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The Effects of Birth Spacing on Child and Maternal Health
Studies in Family Planning
Vol. 14, No. 10 (Oct., 1983), pp. 231-245
Published by: Population Council
Stable URL: http://www.jstor.org/stable/1965748
Page Count: 15
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Child and maternal mortality and morbidity are examined in relation to the interval between pregnancies. Most data available pertain to child mortality. Very little reliable information links child morbidity or maternal health detriments to short birth spacing. The evidence on child mortality suggests very short intervals (conceptions less than six months after a birth) are detrimental to survival of the second child, but these results must be viewed in light of the methodological difficulties of studies of this subject. Policy implications of the data are perhaps less clear than is sometimes assumed.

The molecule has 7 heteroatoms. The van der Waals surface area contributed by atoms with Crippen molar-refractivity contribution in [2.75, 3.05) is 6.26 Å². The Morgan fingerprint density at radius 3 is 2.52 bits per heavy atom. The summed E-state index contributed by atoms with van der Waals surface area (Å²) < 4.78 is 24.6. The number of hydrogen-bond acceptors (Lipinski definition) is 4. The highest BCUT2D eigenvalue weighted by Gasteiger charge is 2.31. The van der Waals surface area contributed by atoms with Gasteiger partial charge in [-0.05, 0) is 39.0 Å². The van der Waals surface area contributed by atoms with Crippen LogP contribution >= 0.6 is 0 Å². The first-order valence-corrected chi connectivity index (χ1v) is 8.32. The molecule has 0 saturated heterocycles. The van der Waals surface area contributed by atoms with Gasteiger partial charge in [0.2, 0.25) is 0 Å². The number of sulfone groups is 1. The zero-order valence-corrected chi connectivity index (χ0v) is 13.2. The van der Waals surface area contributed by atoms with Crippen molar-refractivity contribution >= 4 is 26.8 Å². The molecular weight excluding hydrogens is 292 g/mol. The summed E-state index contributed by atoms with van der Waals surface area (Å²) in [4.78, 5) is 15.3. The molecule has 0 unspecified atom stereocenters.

Studies in Family Planning © 1983 Population Council